Where would you rather be? Here?
Courtesy: Google Earth
Courtesy: Stephen A. Mouzon
Let’s try it again. This time assume you are an environmentalist who understands that we need more urban density in order to reduce suburban sprawl. You’re hoping to persuade a skeptical citizens’ group. Would you rather have something like this to show them?
Courtesy: Google Earth
Or something like this?
Sadly, the newer developments represent what passes for transit-oriented smart growth these days. I’ve been kind of a one-man band within the world of smart growth advocates saying that it’s not enough anymore just to advocate density. We should be advocating density that appeals to more people, that we and future generations can be proud of.
I know what some of you are thinking: my comparisons are unfair, pitting new, suburban neo-downtowns against a historic district and a mature, true downtown. To an extent, you’re right. But let’s take another look at San Francisco’s Union Square:
Wall Gobetz/Creative Commons
We’re looking at an older, complete neighborhood, to be sure. But there’s also something else going on: there’s a great public space, and the buildings are of varied heights, widths, scales, and styles. They are also varied in age, meaning that some older buildings were retained as newer ones came in.
This is an example of what architect Liz Dunn, director of the Preservation Green Lab for the National Trust for Historic Preservation, calls "urban grain." In an interview with Julia Levitt, published on The Atlantic’s National Channel website, she elaborates:
There are many possible interpretations of the phrase ‘urban grain’ or ‘granularity’ that have to do with the scale and composition of cities. A lot of work has gone into analyzing the street grid -- for example, the size of blocks within a grid. I'm personally most interested in block-scapes, and the elements that coexist within a block or set of blocks.
I think there is a set of attributes here that is both recognizable and useful for policy making. I think we could be measuring, for example, the economic and social activity that occurs on blocks that have a larger number and variety of skinnier buildings, compared to what you find on blocks occupied by large, homogeneous building fronts. Measuring how the pattern and mix of buildings impacts urban activity would provide a way to assign value to organic, incremental development that would be more quantitative than the cultural arguments for preservation, which would in turn inform land use policies. There are many win-win solutions for balancing urban grain with new development.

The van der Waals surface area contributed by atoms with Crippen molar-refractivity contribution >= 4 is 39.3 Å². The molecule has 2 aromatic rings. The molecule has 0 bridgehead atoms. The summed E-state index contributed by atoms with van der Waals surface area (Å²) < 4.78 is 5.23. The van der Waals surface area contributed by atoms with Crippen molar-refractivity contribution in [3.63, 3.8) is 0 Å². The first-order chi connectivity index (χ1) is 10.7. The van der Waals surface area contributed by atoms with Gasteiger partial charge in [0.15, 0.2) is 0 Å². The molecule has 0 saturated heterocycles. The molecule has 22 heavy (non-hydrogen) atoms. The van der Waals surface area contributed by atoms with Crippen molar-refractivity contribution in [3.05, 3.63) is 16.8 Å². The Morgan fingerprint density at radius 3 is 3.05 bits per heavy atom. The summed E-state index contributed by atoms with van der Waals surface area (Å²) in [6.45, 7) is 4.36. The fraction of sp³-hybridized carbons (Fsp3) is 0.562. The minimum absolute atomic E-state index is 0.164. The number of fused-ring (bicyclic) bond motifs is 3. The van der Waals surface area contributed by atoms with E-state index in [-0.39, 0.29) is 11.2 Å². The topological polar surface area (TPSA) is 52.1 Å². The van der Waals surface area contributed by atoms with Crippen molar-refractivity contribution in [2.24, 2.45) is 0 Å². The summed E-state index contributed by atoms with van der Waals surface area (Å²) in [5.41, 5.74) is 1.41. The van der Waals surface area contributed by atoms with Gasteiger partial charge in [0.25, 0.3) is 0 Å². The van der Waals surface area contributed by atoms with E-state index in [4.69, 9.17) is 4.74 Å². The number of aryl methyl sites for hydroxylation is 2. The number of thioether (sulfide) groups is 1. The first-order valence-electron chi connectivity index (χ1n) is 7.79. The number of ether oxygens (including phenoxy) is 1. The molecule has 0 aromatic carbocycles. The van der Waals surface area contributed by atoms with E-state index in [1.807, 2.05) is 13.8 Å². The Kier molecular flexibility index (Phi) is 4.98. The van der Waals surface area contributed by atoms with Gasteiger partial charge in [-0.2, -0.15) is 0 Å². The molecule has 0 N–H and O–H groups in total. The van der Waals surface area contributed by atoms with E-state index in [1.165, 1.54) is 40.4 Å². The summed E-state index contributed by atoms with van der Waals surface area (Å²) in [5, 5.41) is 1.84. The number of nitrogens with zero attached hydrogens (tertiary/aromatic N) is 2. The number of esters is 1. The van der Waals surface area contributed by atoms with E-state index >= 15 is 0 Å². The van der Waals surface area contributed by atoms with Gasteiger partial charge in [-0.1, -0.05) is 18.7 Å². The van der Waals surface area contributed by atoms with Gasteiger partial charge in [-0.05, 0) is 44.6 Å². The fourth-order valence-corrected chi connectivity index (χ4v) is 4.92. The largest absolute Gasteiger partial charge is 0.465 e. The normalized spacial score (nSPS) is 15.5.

While Dunn primarily considers the issue with respect to finding the proper mix of old and new buildings and styles, I think she’s on to something that also applies more broadly. It may be more challenging to develop and zone blocks for variety, or to construct and implement public policy that fosters it, than it is to accept uniformity – and in this economy it’s challenging to do most anything with regard to real estate; but, if we fail to insist on the kinds of places that people instinctively love, we won’t succeed, and we won’t deserve to, either. I’m not sure that some of the buildings shown at the top of the post aren’t just more sprawl in a vertical rather than horizontal form.
Here’s perhaps a more fair comparison, because these two sets of buildings are both relatively recently constructed and, in fact, within walking distance of each other and the same transit station. Both photos were taken from Google Earth’s Street View feature. Compare this one:
To this one:
For me, it’s a completely different feel. The second development, part of Bethesda, Maryland’s terrific Bethesda Row area, is not just more inviting but also a bit smaller in scale, at five or six stories tops. But that’s part of it, in my opinion. To increase density enough to make a difference, we don’t always need to maximize it. Much of the time a moderate amount of human-scaled urbanism will be far more appropriate than a high-rise. This isn’t, or shouldn’t be, just about calculations of units per acre or square footage. It’s also about what feels right to people.
Dunn seems to agree:
In cities like Seattle, Portland, and San Francisco, some of the most economically and socially successful neighborhoods are the ones with a stock of older, three- to six-story buildings. These neighborhoods have unbelievable street life and entrepreneurial business activity, and they also already have density between 30 and 100 residential units per acre. According to the Urban Land Institute, the average density of urbanized areas in the United States is only seven units per acre.
Here's another Google Earth view of Bethesda Row, across the street from the photo above:
I’ll indulge one more quote from Dunn, whom I have met and like. In an article published in the magazine of the Seattle chapter of the American Institute of Architects, she stresses the importance of making smart growth better:
What all of us who care about growth management and climate change need to keep in mind is that density is merely a means to an end: to make our cities successful, attractive places to live and work. A recent Pew Research survey showed that, for a variety of lifestyle reasons, American cities still compete poorly with their own suburbs in terms of attracting all but the young, the old and the poor. If the urban neighborhoods we create turn out to be as generic as our suburban ones, we certainly can't expect that to change.
I completely agree.
Moderating and improving the form of density is not the only improvement we need, of course. "Smart growth" without green infrastructure, green buildings, parks and great public spaces, just to name a few others, isn’t particularly worthy of the name in my opinion. But I’ll get back to those topics on another day.
This post originally appeared on the NRDC's Switchboard blog.